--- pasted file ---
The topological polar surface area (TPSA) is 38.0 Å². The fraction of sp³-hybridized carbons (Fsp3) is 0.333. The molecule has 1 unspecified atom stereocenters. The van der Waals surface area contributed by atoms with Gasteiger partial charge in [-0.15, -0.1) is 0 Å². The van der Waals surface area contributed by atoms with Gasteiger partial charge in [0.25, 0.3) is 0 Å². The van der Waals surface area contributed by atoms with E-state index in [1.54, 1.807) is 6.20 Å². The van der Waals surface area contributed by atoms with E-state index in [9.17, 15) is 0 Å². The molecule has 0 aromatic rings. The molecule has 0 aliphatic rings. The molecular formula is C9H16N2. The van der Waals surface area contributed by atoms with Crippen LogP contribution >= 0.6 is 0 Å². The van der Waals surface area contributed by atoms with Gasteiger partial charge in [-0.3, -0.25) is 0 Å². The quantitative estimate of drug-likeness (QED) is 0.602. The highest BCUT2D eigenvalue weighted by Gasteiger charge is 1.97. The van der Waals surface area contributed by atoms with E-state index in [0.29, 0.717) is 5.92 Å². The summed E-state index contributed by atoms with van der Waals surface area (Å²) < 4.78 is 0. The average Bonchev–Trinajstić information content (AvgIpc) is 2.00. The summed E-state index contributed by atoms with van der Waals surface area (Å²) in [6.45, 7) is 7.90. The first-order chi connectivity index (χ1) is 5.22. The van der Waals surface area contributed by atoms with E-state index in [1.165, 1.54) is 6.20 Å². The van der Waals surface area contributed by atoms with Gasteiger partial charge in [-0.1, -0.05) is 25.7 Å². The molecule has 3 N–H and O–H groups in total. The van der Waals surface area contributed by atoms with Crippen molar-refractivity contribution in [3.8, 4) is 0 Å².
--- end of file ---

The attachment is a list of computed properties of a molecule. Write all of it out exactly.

The topological polar surface area (TPSA) is 38.0 Å². The fraction of sp³-hybridized carbons (Fsp3) is 0.333. The molecule has 1 unspecified atom stereocenters. The van der Waals surface area contributed by atoms with Gasteiger partial charge in [-0.15, -0.1) is 0 Å². The van der Waals surface area contributed by atoms with Gasteiger partial charge in [0.25, 0.3) is 0 Å². The van der Waals surface area contributed by atoms with E-state index in [1.54, 1.807) is 6.20 Å². The van der Waals surface area contributed by atoms with E-state index in [9.17, 15) is 0 Å². The molecule has 0 aromatic rings. The molecule has 0 aliphatic rings. The molecular formula is C9H16N2. The van der Waals surface area contributed by atoms with Crippen LogP contribution >= 0.6 is 0 Å². The van der Waals surface area contributed by atoms with Gasteiger partial charge in [-0.3, -0.25) is 0 Å². The quantitative estimate of drug-likeness (QED) is 0.602. The highest BCUT2D eigenvalue weighted by Gasteiger charge is 1.97. The van der Waals surface area contributed by atoms with E-state index in [0.29, 0.717) is 5.92 Å². The summed E-state index contributed by atoms with van der Waals surface area (Å²) < 4.78 is 0. The average Bonchev–Trinajstić information content (AvgIpc) is 2.00. The summed E-state index contributed by atoms with van der Waals surface area (Å²) in [6.45, 7) is 7.90. The first-order chi connectivity index (χ1) is 5.22. The van der Waals surface area contributed by atoms with E-state index in [1.165, 1.54) is 6.20 Å². The van der Waals surface area contributed by atoms with Gasteiger partial charge in [-0.1, -0.05) is 25.7 Å². The molecule has 3 N–H and O–H groups in total. The van der Waals surface area contributed by atoms with Crippen molar-refractivity contribution in [3.8, 4) is 0 Å².